Director Adam Leon and actor Simon Brickner Talk ‘Italian Studies’
Director Adam Leon and actor Simon Brickner discuss their new film ‘Italian Studies,’ which stars Vanessa Kirby and was released in theaters and on demand January 14th.
Premiering at the 2021 Tribeca Film Festival, and opening in theaters and On Demand January 14th is ‘Italian Studies’ from director Adam Leon (‘Tramps’) and starring Oscar nominee Vanessa Kirby (‘Mission: Impossible – Fallout,’ ‘Hobbs & Shaw’). In addition to Kirby, the movie also features Maya Hawke (‘Once Upon a Time in Hollywood’), Fred Hachinger (‘Fear Street Part One: 1994’), and new comer Simon Brickner.
‘Italian Studies’ follows the story of Alina Reynolds (Kirby), a short story writer living in New York City who loses her memory. Lost in the city with no memory of who she is, Alina starts to put the pieces of her life together when she meets a group of teenagers and spends a night with them.
Moviefone recently had the chance to speak with director Adam Leon and actor Simon Brickner about their work on ‘Italian Studies.’
MOVIEFONE: Adam, I understand that the genius of this movie was actress Vanessa Kirby contacting you to say she is available and wanted to shoot a film with you. Can you talk about the unusual process of making this movie?
Adam Leon: Vanessa and I had been friends for a while. We had been looking for something to work on together, and she called me up and said that she had certain gaps in her schedule and really wanted to be thrown out into the city, into New York, which I've done with some of my previous movies. So, she was like, "Let's get messy. I really want to interact with the real city and with the real environment." From there we developed this idea, this story. It really had some themes and concepts that Vanessa had been thinking about in terms of how we process our environment, what it means to be present, and how that can mean so many different things.
I had this idea from years ago that I had worked on about a woman who loses her memory in New York, but I couldn't quite crack it. Vanessa, our producers and I, we all got together and had this idea of telling that story but from her perspective so we as an audience in some ways are as unmoored as she is. That became very exciting to us.
Then from there, I'd been working with some of these wonderful teenagers, including Simon on another project. The idea of this woman who is searching for her own identity, getting immersed and connected with teenagers who are in a similar but not as immediate space as she is, felt really natural and also exciting.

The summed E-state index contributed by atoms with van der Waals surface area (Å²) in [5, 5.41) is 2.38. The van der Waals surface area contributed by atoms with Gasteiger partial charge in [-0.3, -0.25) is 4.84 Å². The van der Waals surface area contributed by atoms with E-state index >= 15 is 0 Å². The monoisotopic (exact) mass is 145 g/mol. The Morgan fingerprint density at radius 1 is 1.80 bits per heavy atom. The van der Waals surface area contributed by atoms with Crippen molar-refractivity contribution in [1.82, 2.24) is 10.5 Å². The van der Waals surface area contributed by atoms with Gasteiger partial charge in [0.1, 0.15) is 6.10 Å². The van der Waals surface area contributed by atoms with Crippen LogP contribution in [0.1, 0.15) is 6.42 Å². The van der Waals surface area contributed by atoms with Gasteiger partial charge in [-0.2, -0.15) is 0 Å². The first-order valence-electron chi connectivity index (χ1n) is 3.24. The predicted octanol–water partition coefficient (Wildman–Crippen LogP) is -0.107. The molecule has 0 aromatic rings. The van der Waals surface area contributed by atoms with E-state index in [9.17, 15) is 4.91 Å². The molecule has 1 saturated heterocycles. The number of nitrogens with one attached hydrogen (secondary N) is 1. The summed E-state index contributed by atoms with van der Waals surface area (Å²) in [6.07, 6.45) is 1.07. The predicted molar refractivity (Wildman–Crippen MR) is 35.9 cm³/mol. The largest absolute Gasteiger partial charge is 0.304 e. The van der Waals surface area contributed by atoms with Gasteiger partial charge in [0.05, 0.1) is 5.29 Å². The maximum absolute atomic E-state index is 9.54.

MF: Simon, what was the experience of filming this movie like for you and how did you relate to your character?
Simon Brickner: Well, I think Simon in this movie is a version of me that is really troubled at the moment, and really going through some things. I can see that reflected in my character, how at the time I was battling addiction and moving from place to place, just really not a secure individual, someone who's really struggling. So, in that sense, it's realistic. I think me freaking out at the party is also something I would do. Even though the hotdog scene was scripted, that is absolutely something I would do in everyday life, just approach random people.
The actual experience making the film, it was like a loving embrace from your family. Adam is wonderful. I feel like he really understood me and what I was going through, and he understood how to bring that out on the screen. The whole production crew was basically like a family, and very loving. It was a very warm experience on set. The costume people, the cast, the crew, they all had great energy that was very nurturing.
MF: Simon, I also wanted to ask you about working with Vanessa Kirby and creating the intimate relationship between these two characters with her?
SB: It was so sweet. It felt so loving and warm, and just natural. I mean, we were just goofing around on camera, and it got strung together into a movie of us just being goofy over and over again. It would be super goofy, and then it gets super deep all of a sudden. So, it was just fun. I think we were just having fun.
MF: Finally, Adam, because the movie was shot in New York before the pandemic, you’ve said that the movie is really a period-piece now. Can you talk about that concept and the idea that you unintentionally captured a moment on film that no longer exists?
AL: It's interesting because I know it is going to come again in some way, but we're all going to be changed in different ways. We obviously didn't know at the time. We were shooting scenes where we were throwing Vanessa into the city streets and there were thousands of people, crowds and all of that.
I think one of the things that's been interesting is how people who watch the movie really feel both this connection to this era, this moment before lockdown and COVID, and also that the movie really speaks to in terms of its ideas of connection, disassociation, isolation and environments, and all of that speaks to what we're going through now. That's been interesting to see people's reactions in terms of that.
Again, you can't do anything about it. But I think that when lockdown first hit, there was a sense of like, "Oh, no. We're going to be irrelevant." I think that it's been really, again, interesting. I don't want to say good. Just this has been interesting to see that it feels the movie is hyper relevant.